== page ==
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Aubrey Basil Boomer (1 November 1897 – 2 October 1989) was a professional golfer who played in the early 20th century. Boomer had three top-10 finishes in the Open Championship. He was a frequent competitor in the French Open and won the event five times.

Aubrey Boomer
Aubrey Boomer.PNG
Boomer, c. 1915
Personal information
Full nameAubrey Basil Boomer
Born(1897-11-01)1 November 1897
Grouville, Jersey
Died2 October 1989(1989-10-02) (aged 91)
Brussels, Belgium
Nationality Jersey
Career
StatusProfessional
Professional wins19
Best results in major championships
Masters TournamentDNP
PGA ChampionshipDNP
U.S. OpenT31: 1927
The Open ChampionshipT2: 1927

Contents

Early lifeEdit

Boomer was born on 1 November 1897[1] and grew up in Jersey. His father George was a school teacher in Grouville and had, in 1902, designed the La Moye Golf Club. Aubrey's brother Percy (1885–1949) was also a professional golfer.

Golf careerEdit

Ryder CupEdit

Boomer played in the first two Ryder Cup matches. In the 1927 Ryder Cup contested at Worcester Country Club in Massachusetts the British team was defeated 9½–2½. At his death he was the last surviving member of the 1927 British team, although he was out-lived by Gene Sarazen.[2]

French OpenEdit

Boomer won the French Open five times—in 1921, 1922, 1926, 1929, and 1931. In the 1921 French Open, Boomer won in a playoff against Arnaud Massy, his former golf teacher. Massy picked up his ball on the 34th hole after being 8 shots behind after 33 holes. Massy had been 3 shots up after 9 holes.[3] In his 1929 victory he beat the St Cloud course record with a score of 61. Horton Smith was second with Gene Sarazen third.

In the 1922 French Open he beat the La Boulie course record, scoring 65 in the third round. Boomer won by 9 strokes from Eugène Lafitte, setting a record score for any national championship.[4]

Belgian OpenEdit

Boomer twice finished second in the Belgian Open, in 1920 and 1924. In the 1924 tournament he came second on 146. Walter Hagen won with a score of 143. In 1926, one of his best years, he finally broke through and won the event.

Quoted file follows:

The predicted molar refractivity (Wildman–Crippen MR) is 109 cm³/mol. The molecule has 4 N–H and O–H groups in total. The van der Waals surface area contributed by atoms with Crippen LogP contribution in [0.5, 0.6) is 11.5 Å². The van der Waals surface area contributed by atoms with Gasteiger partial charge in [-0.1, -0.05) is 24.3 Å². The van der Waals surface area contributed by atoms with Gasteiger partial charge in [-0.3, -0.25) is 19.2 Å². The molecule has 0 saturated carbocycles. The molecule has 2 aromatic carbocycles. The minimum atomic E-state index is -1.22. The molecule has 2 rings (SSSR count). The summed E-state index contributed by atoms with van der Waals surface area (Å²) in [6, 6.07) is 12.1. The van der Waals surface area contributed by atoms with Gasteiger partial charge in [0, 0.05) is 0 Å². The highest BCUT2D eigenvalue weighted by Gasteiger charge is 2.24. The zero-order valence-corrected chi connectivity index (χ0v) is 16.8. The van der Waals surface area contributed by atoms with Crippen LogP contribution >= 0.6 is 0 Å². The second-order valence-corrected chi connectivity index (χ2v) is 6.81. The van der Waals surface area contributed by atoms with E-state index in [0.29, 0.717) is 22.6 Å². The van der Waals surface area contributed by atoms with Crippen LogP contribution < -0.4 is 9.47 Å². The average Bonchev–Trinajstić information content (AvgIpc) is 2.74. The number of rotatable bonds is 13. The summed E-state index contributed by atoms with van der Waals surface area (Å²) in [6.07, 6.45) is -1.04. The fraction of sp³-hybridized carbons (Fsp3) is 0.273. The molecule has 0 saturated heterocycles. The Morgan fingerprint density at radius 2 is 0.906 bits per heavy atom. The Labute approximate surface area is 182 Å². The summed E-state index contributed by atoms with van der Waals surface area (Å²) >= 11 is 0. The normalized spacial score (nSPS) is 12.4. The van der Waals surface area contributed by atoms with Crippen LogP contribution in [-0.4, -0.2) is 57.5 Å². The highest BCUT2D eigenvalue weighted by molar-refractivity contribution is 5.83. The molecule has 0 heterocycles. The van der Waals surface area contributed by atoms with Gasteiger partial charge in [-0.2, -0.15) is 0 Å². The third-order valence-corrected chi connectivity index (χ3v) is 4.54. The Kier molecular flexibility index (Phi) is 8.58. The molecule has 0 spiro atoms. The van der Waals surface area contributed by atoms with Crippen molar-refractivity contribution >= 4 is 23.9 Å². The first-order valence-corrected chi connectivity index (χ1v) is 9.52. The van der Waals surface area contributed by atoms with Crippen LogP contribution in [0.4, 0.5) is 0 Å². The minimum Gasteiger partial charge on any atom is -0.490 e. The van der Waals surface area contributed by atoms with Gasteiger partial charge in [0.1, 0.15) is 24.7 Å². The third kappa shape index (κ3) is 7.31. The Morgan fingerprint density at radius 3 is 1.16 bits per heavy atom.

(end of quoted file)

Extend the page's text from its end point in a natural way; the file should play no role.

1924 Open ChampionshipEdit

The 1924 Open Championship was held 26–27 June at Royal Liverpool Golf Club in Hoylake, England. Walter Hagen won the second of his four Open Championships, one stroke ahead of runner-up Ernest Whitcombe.[5][6] Boomer finished tied for sixth place in the event.

1927 Open ChampionshipEdit

The 1927 Open Championship was held 13–15 July at the Old Course at St Andrews in St Andrews, Scotland. Amateur Bobby Jones successfully defended the title with a six-stroke victory, the second of his three victories at the Open Championship. Boomer and Fred Robson tied for second place, six shots back.

DeathEdit

He suffered a stroke in Cannes[2] and died later in Brussels on 2 October 1989.[1]

Tournament wins (19)Edit

Results in major championshipsEdit

Tournament 1921 1922 1923 1924 1925 1926 1927 1928 1929 1930 1931 1932 1933 1934 1935 1936 1937 1938
U.S. Open T31 T36 CUT
The Open Championship T26 T17 T6 T26 CUT T2 T6 T15 T21 T18 CUT T12 T15 T32 CUT

Note: Boomer never played in the Masters Tournament nor the PGA Championship.

  Top 10
  Did not play

CUT = missed the half-way cut
"T" indicates a tie for a place

Team appearancesEdit

  • Great Britain vs USA (representing Great Britain): 1926 (winners)
  • Ryder Cup (representing Great Britain): 1927, 1929 (winners)
  • France–Great Britain Professional Match (representing Great Britain): 1929 (winners)

ReferencesEdit

  1. ^ a b "Aubrey Boomer - British member of the first Ryder Cup team". The Times. 14 October 1989. p. 12.
  2. ^ a b "Deaths - Boomer, Aubrey". The Times. 10 October 1989. p. 19.
  3. ^ "French Open golf championship - Victory of Boomer". The Times. 2 July 1921. p. 7.
  4. ^ "Golf - Boomer's wonderful score". The Times. 29 June 1922. p. 13.
  5. ^ Prew, Robert J. (28 June 1924). "Hagen scores 301 to win British Open golf title". Milwaukee Sentinel. Universal Service. p. 9. Retrieved 17 May 2013.
  6. ^ "Hagen wins British title by one stroke". Milwaukee Journal. Associated Press. 28 June 1924. p. 6. Retrieved 17 May 2013.